Homicide Domain: A Game of Wicked Murder in This Free Pulp Fiction

“Death,” said Mr. Savini philosophically, “is one of the things that we must all learn to accept. No one should be afraid of death.”

Tom Royce grinned sourly, took out his package of cigarettes. Then he seemed to think better of it, put it back, and helped himself from Mr. Savini’s humidor of costly cigars that stood on the bridge table between them. After he had lit the cigar he glanced at Savini, then at the man and woman who sat on the divan at the other side of the room.

“I suppose,” Royce said, “that’s why you sent for me.”

Savini smiled, showing a set of perfect, white teeth. “For my own part, Mr. Royce, I am quite used to the idea of dying.” He shrugged carelessly. “I have been close to death for many years. In fact, I can truthfully say that it does not matter to me whether I meet him for the last time today or ten years from now. But Mrs. Blake here, and Mr. Lewis, do not share my feelings.”

He nodded toward the man and the woman.

Royce looked across at them again. “I can’t blame Mrs. Blake much for wanting to live. It would be a shame to deprive the world of so much beauty.” He smiled at her while his eyes studied the soft curve of her throat, the caressing way in which the golden curls nestled against her forehead. Her mouth was full, rich, voluptuous. She was under thirty, of that he was sure; but there was a sort of worldly wisdom about her, a kind of scintillating hardness.

Now her eyes, which were ordinarily an agate gray, were filled with nameless terror. She was holding tight to the hand of Ross Lewis, who sat beside her. Royce could see that her knuckles were white with strain.

She exclaimed: “I don’t want to die, Mr. Royce; not like—my husband! You must save me—you must save us all.” Suddenly she released Lewis’ hand, and covered her face. She sobbed softly. “I can still see Henry hanging there, with the rope around his neck—”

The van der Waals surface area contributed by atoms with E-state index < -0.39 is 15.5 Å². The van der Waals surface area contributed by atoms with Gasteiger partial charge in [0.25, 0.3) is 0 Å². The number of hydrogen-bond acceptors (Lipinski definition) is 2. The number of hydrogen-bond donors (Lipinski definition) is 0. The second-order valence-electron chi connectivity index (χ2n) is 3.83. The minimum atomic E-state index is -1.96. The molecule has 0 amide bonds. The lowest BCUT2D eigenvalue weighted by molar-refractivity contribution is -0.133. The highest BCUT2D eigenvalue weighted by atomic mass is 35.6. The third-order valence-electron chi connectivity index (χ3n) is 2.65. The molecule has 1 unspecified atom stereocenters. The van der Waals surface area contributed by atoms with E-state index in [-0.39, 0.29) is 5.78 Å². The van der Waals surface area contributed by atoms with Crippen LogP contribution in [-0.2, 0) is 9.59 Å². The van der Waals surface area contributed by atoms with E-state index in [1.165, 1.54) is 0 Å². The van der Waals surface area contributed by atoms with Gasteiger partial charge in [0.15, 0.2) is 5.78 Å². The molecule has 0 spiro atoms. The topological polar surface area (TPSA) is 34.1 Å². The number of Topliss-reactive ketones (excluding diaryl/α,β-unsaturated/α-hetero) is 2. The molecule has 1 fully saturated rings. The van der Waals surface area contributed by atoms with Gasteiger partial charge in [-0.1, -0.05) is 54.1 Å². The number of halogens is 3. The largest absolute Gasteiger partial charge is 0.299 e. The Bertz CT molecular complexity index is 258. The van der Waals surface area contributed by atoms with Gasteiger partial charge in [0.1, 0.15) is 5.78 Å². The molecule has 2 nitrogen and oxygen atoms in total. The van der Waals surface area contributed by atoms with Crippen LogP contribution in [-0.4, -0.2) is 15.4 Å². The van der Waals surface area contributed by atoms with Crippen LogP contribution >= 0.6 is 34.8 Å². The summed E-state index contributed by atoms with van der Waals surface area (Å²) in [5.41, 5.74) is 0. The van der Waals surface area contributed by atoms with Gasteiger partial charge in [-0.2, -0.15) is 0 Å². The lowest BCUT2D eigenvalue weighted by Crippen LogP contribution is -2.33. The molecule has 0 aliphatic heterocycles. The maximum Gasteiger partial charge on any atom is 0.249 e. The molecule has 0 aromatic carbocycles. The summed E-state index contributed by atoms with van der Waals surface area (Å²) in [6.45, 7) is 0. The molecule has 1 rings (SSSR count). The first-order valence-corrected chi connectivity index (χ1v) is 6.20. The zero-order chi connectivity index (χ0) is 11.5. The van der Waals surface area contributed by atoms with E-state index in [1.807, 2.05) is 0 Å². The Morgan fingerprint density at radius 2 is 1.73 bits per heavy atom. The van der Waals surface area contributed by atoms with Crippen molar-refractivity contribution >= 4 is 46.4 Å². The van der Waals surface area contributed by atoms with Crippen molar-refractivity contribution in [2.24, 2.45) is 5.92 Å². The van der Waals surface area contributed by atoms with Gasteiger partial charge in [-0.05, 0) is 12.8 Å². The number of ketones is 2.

Lewis put an arm on her shoulder. “Buck up, Gloria,” he said sharply. “Now that Mr. Royce is here, we should be safe. Henry is dead, and we can’t help him by crying.”

Lewis was a large man, with a wide phlegmatic looking face. His ears were large, and his eyes were small. He took his arm off her shoulder, stood up. Royce saw that he must have been in the army at some time or other. Lewis’ figure had a pronounced military stiffness.

Mrs. Blake raised her head, looking the prettier for her wet eyes, which she made no effort to dry. She looked at Royce appealingly.

“You will save us, Mr. Royce?”

Royce arose too, shrugged. “Not the way I feel about it now. So far, all I know is that your husband, Henry Blake, is hanging dead in the next room, with four stab wounds in his body. This place is four miles off the Nassau Turnpike, which puts it in Suffolk County. Offhand, I’d say I’ll have nothing to do with it. It’s murder, and when it’s murder, the police like to be notified. In fact, they insist on it.

“Yet I get here two hours after you found him, and you’re still keeping it a secret. I don’t do business that way. In my game I have to keep on the right side of the cops.”

Savini thoughtfully tapped a new cigarette on his thumbnail, lit it, and glanced at Mrs. Blake and Lewis. Lewis lowered his eyes as if he did not want to commit himself. Mrs. Blake said nothing. Suddenly there seemed to be a prolonged hush in the room.

Royce stared from one to the other, then said hotly: “All right, I get it. You’re like all the rest of them. You want a private detective to help you, without telling him anything. Well, I don’t do like that. I never work in the dark. I found out long ago that it’s cheaper not to take the case at all.” He started for the door.


Royce stopped with his hand on the knob, turned slowly at the imperative command from Lewis. His eyes narrowed.

The big man had stepped away from Gloria Blake, and was holding a small automatic.

Royce’s lips tightened. With his left arm he nudged forward the clip under his armpit, where nestled his own automatic pistol. He said softly: “You’re starting something you may not be able to finish, Lewis. Just what is the idea of the artillery?”

Lewis’ small eyes bore across the room at Royce. “I’m not trying to start anything, Royce. Only we can’t afford to have the police here. You can go, if you’ll promise to say nothing for the next forty-eight hours about the murder of Henry Blake.”

Royce glanced at Mrs. Blake, who was staring at him, wide-eyed; at Savini, who showed his teeth in a placating smile. “It is regrettable, Mr. Royce, that we must take this step. But Mr. Lewis is right. To have the police now would be, for us, almost worse than death. Can you not be reasonable?”